We all get them and for many of us starting in business we have to make them which can be an incredibly uncomfortable experience.
What I’m talking about is picking up the phone and making a sales call.
With this in mind it’s understandable that we try to make the task pleasant for ourselves by attempting to befriend the person on the other end. It’s here you get the typical pleasantries and small talk that is delivered under the guise of building rapport but it actually serves to deviate from what we’re trying to achieve which is to engage with the prospect and identify if there’s an opportunity to make a sale.
It’s at this point I want to share that inane small talk is a pet peeve of mine. From my perspective as a recipient of these types of calls it’s incredibly annoying getting asked, “how are you?” from a stranger who is obviously trying to sell me something - it simply comes across as insincere. I know I’m not alone in my frustrations given the conversations I’ve had recently where this topic has come up.
So what does it look like?
It’s throwaway questions or statements that do not add value to the conversation. It typically manifests itself as; “how are you?” (as if that will elicit a genuine response). Any mentions of the weather or anything else equally innocuous - I’m sure you get the point and have examples of your own.
And why do we do it?
My reasoning is twofold:
1. Like I’ve mentioned previously, many of us feel uncomfortable picking up the phone for the purpose of making the sale so in order to get through the ordeal we try to be as affable as possible. We look to get the call recipient on side so that we can seemingly raise the matter of what we sell and hope that the person we are speaking with is charmed into submission.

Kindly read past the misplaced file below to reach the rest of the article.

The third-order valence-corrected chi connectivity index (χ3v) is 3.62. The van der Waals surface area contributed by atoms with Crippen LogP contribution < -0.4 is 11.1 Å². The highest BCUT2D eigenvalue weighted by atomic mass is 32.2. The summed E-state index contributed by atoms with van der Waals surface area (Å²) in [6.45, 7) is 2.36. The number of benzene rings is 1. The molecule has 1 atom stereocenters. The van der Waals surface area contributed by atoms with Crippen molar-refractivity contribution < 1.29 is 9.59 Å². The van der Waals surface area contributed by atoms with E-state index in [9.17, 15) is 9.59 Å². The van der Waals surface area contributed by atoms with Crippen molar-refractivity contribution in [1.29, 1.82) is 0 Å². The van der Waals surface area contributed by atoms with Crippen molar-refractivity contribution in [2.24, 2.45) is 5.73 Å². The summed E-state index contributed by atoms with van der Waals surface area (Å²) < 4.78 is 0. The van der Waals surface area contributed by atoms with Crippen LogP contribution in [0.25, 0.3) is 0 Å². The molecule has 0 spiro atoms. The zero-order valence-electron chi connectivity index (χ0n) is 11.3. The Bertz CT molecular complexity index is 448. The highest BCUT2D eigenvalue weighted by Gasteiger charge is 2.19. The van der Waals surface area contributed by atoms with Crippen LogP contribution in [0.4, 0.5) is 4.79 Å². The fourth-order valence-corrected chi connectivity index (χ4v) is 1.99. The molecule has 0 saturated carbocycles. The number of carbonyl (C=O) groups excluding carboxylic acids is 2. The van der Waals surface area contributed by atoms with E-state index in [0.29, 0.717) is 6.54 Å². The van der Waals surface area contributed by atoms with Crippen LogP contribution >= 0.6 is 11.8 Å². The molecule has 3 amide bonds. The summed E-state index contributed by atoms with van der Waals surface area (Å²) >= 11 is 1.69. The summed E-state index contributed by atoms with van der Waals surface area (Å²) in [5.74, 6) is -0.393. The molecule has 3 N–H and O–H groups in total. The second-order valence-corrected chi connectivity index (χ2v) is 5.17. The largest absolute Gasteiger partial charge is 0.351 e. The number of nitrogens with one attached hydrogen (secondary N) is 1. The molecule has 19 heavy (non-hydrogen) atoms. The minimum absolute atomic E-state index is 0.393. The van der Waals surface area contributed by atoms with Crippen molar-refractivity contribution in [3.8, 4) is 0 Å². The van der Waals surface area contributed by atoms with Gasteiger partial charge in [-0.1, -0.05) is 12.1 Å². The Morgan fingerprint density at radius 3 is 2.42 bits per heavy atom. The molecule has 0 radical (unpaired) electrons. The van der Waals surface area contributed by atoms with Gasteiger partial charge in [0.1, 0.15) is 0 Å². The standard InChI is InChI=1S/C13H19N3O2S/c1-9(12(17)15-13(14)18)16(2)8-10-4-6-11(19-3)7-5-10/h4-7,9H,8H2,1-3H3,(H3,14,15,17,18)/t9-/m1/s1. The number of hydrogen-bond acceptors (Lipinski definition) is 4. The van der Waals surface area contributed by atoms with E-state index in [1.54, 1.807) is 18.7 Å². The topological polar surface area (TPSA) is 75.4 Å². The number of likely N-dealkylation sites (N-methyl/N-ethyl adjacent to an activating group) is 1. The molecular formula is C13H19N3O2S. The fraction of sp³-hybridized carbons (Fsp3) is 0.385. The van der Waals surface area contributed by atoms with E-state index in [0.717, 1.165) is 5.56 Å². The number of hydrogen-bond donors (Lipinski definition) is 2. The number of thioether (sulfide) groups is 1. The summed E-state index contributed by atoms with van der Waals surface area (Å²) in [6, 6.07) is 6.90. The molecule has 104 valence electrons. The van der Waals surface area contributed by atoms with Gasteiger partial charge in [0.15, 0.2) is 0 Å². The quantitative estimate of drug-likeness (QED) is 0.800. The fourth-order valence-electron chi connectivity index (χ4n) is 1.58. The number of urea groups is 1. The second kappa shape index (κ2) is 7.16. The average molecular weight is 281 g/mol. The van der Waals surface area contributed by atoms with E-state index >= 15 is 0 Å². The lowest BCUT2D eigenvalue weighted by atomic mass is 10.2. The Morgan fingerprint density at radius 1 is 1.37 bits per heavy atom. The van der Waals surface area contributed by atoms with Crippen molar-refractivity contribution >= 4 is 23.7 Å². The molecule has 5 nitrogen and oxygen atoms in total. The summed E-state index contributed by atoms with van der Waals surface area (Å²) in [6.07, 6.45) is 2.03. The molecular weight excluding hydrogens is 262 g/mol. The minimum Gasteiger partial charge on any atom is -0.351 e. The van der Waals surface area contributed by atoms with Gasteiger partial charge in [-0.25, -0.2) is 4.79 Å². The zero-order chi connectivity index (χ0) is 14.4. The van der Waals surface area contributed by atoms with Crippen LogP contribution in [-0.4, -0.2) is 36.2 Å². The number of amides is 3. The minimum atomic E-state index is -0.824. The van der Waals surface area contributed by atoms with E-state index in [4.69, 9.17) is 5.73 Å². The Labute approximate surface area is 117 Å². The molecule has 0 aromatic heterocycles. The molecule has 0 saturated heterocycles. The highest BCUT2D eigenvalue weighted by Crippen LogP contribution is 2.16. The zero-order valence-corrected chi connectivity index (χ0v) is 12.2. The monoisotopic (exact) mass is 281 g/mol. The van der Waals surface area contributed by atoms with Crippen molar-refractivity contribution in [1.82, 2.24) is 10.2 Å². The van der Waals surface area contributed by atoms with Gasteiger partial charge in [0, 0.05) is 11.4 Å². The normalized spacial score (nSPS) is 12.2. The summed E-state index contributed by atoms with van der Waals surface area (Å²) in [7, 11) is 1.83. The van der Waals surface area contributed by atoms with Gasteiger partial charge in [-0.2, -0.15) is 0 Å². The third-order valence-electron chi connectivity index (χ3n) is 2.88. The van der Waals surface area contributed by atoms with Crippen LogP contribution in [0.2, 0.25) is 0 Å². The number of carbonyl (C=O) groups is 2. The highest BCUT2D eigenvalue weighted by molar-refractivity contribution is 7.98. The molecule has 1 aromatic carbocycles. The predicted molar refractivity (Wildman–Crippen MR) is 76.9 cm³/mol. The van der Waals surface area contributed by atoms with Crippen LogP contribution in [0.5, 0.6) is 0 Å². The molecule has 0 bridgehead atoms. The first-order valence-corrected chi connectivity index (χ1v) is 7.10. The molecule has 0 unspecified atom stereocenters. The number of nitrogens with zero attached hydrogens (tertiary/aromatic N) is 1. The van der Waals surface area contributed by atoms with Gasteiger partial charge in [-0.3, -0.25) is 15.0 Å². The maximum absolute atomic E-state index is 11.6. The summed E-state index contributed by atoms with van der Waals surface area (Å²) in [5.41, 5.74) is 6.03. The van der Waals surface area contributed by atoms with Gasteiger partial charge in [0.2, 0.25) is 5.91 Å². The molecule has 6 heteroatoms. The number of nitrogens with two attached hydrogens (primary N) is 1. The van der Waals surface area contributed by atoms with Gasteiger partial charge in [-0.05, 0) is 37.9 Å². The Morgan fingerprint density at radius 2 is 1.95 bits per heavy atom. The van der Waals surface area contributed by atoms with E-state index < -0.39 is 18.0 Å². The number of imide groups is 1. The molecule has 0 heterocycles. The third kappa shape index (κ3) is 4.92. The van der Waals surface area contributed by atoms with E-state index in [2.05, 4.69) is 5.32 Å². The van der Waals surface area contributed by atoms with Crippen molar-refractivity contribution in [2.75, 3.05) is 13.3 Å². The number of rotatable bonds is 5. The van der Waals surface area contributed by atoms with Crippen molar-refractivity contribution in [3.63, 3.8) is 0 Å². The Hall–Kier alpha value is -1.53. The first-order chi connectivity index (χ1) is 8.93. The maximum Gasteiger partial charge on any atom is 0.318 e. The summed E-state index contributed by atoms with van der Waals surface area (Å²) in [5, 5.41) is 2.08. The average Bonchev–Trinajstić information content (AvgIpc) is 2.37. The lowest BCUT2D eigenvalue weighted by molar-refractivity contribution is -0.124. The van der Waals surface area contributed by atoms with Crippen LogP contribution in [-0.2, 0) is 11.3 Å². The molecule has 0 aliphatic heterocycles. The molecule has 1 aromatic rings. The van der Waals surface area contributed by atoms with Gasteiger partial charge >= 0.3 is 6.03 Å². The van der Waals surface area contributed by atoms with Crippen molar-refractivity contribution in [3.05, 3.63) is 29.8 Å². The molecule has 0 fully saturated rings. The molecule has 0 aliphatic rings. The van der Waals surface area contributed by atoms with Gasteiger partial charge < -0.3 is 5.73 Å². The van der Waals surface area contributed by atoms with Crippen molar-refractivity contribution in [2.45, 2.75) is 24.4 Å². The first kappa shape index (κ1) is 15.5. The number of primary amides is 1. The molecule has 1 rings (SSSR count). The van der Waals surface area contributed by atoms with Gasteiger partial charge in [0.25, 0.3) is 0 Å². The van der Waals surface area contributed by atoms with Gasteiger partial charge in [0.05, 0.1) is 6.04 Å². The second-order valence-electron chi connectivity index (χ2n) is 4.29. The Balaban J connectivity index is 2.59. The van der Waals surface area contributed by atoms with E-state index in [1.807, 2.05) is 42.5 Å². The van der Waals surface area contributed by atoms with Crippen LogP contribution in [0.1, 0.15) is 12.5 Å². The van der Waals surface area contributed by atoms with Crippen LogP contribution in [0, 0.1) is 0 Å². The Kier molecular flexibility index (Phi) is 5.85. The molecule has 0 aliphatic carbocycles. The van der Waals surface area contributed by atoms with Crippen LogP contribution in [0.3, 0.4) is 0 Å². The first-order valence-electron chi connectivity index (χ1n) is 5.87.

Naturally many of us experience anxiety when it comes to rejection which is why we often deviate from the task. This is perfectly natural yet it is counterproductive as chances are you are likely to irritate the person you are speaking with who will be in a rush to get you off the phone. This could result in the prospect giving you into a false sense of security by agreeing to your request for them to ghost you from that point onwards or they could even hang up on you.
2. Because we’ve subscribed to the outdated notion of rapport building.
This stems from all those sales training sessions we’ve attended where emphasis has been placed on building rapport by deploying ice breaker questions. These are typically meaningless comments that bring nothing to the relationship. I’m not saying that you shouldn’t attempt to build rapport but do it in a meaningful way. Put it this way, the quality of your conversation openers could signal the quality of your product or service in the mind of your prospect. From experience I am far more receptive to an assured sales person than I am with someone trying to be my mate.
So what’s a better way?
That’s simple - just be frank, open and honest - which is always a good way to start a relationship. Remember that this is an unsolicited call, your prospect is busy and you are interrupting their daily flow so acknowledge it. Thank them for taking the call, state you will be brief in your introduction then be brief.
If you have positioned your offer well and done some rudimentary research on your prospect and their business then they may well be open to continuing the conversation. That said, they may not and in which case you withdraw from the conversation politely and move on to the next call whereby this person may be more receptive to your offer.
In essence business development is a matter of delivering the right message to the right person at the right time however this all starts with initiating the sales conversation.
If you take the time to be thoughtful in terms of your approach rather than regurgitating meaningless phrases you might get further with your prospect but if not then at least you won’t be wasting your time on conversations that don’t go anywhere!
I would love to know your thoughts on the topic or if you have any pet peeves when it comes to sales.
Thanks for reading!